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Defensive pass coverage terms explained

What are all those different coverages you hear about?

NFC Divisional Playoffs - New York Giants v Philadelphia Eagles Photo by Mitchell Leff/Getty Images

The New York Giants ran more Cover-0 than any other team in the NFL last season, but what does that mean? What do any of the coverages actually mean? Here is a simple breakdown of coverage terminology that is used frequently:

Man coverage

Cover-0: Man-to-man coverage with no safety help over the top. Is frequently paired with a heavy-pressure package.

(from vIQtory Sports)

Cover-1: Man-to-man coverage with one safety deep. This would be considered a middle-of-the-field-closed (MOFC) type of defense.

Cover-5: Also known as 2-Man Under, a two-deep coverage with five underneath defenders playing man-coverage. This would be classified as middle-of-the-field-open (MOFO).

(from Pro Style Spread Offense)

Zone coverage

Zone: There are several types of zone coverage with different styles of executing the coverage. The traditional zone coverage is usually called Spot Drop or Country zone, which means certain players are assigned to certain areas of the field. This is not to be confused with pattern or zone match - that’s a post for another day.

Cover-2: A two-deep zone coverage with five underneath zone defenders. This is a middle-of-the-field open (MOFO) coverage.

(from Pro Style Spread Offense)

Tampa-2: A two-deep zone coverage with five underneath zone defenders - sort of. The MIKE linebacker drops to a deeper depth to remove the open vulnerability between the split safeties.

(from National Football Post)

Cover-3: A three-deep zone coverage with four underneath zone defenders. This is a MOFC coverage. This coverage can be accessed in several different ways:

  • Cover-3-Sky: Two cornerbacks and a safety take the deep thirds with the other safety assuming the curl/flat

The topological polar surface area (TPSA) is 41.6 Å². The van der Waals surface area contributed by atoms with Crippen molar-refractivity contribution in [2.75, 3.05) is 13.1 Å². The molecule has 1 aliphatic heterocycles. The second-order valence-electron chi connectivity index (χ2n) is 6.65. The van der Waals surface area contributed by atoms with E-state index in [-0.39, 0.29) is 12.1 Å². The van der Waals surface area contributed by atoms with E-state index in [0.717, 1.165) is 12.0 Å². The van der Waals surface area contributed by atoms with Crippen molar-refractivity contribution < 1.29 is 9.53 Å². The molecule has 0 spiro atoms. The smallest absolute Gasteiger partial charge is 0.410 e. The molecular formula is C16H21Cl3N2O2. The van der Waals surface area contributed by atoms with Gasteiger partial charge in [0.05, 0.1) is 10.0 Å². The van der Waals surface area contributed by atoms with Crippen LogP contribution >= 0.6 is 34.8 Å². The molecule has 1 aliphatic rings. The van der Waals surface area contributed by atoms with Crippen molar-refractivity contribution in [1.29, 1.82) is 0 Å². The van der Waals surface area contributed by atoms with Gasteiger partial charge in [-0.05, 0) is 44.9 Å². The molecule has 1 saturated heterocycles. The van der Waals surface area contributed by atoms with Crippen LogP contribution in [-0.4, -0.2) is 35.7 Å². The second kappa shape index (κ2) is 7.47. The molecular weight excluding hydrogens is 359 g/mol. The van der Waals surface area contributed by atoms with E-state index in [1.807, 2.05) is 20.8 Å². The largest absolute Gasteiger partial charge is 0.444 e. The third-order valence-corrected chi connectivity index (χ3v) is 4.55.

• Cover-3-Cloud: Two safeties and a cornerback assume the deep thirds. This is typically used to Cloud a dominant wide receiver. The cornerback with jam and sink at the line of scrimmage and is responsible for the receiver underneath, while the safety assumes the deep outside third (right side of the picture). In theory, the defense should have the receiver covered underneath and over the top with two defenders.

(from Bleacher Report)

  • Cover-3-Buzz: A coverage with two cornerbacks (they’re aligned in press below) and one safety assume deep third responsibilities with the strong side safety buzzing to a middle hook, acting like a robber while assisting in run support.

(from Bleacher Report)

  • Cover-3-Mable: A zone and man mixture coverage with Cover-3 to one side and man coverage on the other side. The backside cornerback is in MEG (Man Everywhere he Goes).

(from Pats Pulpit)

  • Cover-4: A zone coverage with four players assuming deep fourths - two safeties and both outside cornerbacks - with three defenders underneath. There are many match variations based on the framework of Cover-4 (Palms, Quarters). These coverages essentially evolve into man coverage based on the distribution of routes run by the receivers. They also allow for more natural double teams and bracket coverage to develop.

(from Inside the Pylon)

  • Cover-6: Also known as Quarter, Quarter, Half. This coverage is a mixture of Cover-4 and Cover-2. Half the field plays Cover-4 (the quarter, quarter half), and the other half plays Cover-2 (the half with one defender deep).

(from Weekly Spiril)